Scholarships, resources help adult learners finish what they started
New program provides incentives and support to adult learners and transfer students whose educational journeys have been interrupted.
Travis Broxton took his first college course in 1969, the same year Neil Armstrong walked on the moon. Broxton completed seven semesters as a history major at Lincoln University but ultimately came a semester short of a college degree for financial reasons.
After taking college classes off and on throughout his long corporate career, the 72-year-old photographer will earn a bachelor’s degree in Art from Metropolitan State University of Denver in December. The degree will complete an academic journey that spanned seven decades – one giant leap made of many small steps.
“In whatever I do, I always like to complete what I start. This has taken a long time, but we’re finally crossing the finish line and it’s very fulfilling to do that,” said Broxton, who hopes to inspire his high-school-age daughter when he walks across the graduation stage Dec. 17. “It’s important for her to see that her parents are still pursuing education and how important education is.”
Broxton is one of about 680,000 Coloradans who left college without earning a degree, according to the National Student Clearinghouse. Such students are the focus of a statewide push to reengage adult learners who stopped out of college as Colorado tries to meet its advanced workforce needs and counter the economic disruptions of the pandemic.
MSU Denver received a $5.7 million Finish What You Started grant from the Colorado Opportunity Scholarship Initiative. The University intends to use that funding to recruit and serve adults with some college credit from MSU Denver or elsewhere but who have not been enrolled for the past two semesters. Half of the grant money will go directly to students in the form of scholarships.
The University plans to support 1,000 students over the next three years, starting with a $1,000 scholarship in each student’s first semester – roughly the equivalent of a free class. They will also receive additional aid throughout their time in school, access to emergency funds and an assigned pathway navigator and peer mentors to help them reengage in school and be successful.
Mary Sauceda, Ed.D., associate vice president of Enrollment Management at MSU Denver, said the extra support for students who are returning to the University or transferring in after taking time off will be a “game-changer.”
“It’s one thing to bring the student in through the door, but it’s another thing to support them throughout the entire process to ensure that they finish. And with this program, that is what we’re going to be able to do,” Sauceda said.
MSU Denver has an average undergraduate-student age of 25 and a long history of educating adult students. The majority of Roadrunners are transfer students as well, so the grant program reinforces an existing pipeline to the University with resources to better serve students, Sauceda said.
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Megan Scherzberg, Ph.D., said national research has shown that students who make an early connection with a professor or staff member are more likely to remain and succeed in school. That can be a challenge for stopped-out students and transfer students, who are more likely to work or have families than students coming directly from high school.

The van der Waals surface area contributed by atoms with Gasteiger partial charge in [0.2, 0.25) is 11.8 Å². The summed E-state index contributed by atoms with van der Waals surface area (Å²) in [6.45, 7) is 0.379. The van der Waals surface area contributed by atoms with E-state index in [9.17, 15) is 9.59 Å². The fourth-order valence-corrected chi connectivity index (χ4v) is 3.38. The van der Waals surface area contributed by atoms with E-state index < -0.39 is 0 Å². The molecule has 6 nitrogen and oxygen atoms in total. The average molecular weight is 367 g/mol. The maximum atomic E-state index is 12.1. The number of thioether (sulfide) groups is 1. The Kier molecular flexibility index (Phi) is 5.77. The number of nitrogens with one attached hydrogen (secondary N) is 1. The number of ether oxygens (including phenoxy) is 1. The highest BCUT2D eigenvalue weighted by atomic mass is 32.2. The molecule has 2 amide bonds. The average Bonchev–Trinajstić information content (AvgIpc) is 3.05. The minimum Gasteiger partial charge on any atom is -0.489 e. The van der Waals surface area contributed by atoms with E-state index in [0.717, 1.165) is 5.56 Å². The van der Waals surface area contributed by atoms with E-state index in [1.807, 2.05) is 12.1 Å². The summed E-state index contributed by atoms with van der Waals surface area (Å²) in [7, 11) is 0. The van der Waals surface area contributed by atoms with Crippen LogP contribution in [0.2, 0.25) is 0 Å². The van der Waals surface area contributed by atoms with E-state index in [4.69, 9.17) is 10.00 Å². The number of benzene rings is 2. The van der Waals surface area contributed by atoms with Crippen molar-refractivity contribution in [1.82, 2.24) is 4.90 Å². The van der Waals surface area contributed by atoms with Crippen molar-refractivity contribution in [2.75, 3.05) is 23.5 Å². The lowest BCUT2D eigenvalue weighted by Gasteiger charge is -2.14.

“Transfer students come to campus ready to have a career-driven conversation. They’re ready to get connected to the faculty in their departments and start rolling,” said Scherzberg, director of MSU Denver’s Orientation, Transition and Retention Office, which will be renamed Orientation, Transfer and Re-engagement.
As the University hones its strategies to better serve students who have been out of school for a year or more, faculty members and administrators have been getting creative with ways to meet students where they are in their lives. That includes emphasis on providing college credit for work or military experience in the form of Prior Learning Assessments, using the Individualized Degree Program to help students create their own tailored degrees and offering classes outside of the standard fall/spring/summer semester windows.
“It’s possible we need to identify innovative and flexible structures as it relates to options for students, specifically adult learners, to complete degrees.” she said. “At the end of the day, the goal is to save students money and time and get them to degrees.”
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It’s a journey understood well by Broxton, who had stints at a Historically Black University in Pennsylvania and a Hispanic-Serving Institution in Colorado.
He embarked on a 30-year career in retail management and undertook a second career as a photographer, which began as a hobby supported by occasional classes at MSU Denver in the 1980s and ’90s.
He managed a Sears computer store when personal computers became available commercially, worked for a communications company at the advent of the cellular phone and became a full-time photographer when cameras went digital. Still, he always intended to finish his degree and took classes every semester after the Covid-19 pandemic began in March 2020.
As the most senior student in his Senior Experience Art class on his way to an Art degree with a photography emphasis, Broxton said he loves being around young people and has been inspired by his professors.
“Most of my classmates are 50 years younger than I am, so it’s great to see all their ideas and creativity,” he said. “One of the things about art and one of the things about photography is you’re always learning something new. You always want to go out and push the envelope.”
Editor’s note: For more information about the Finish What You Started program, email [email protected].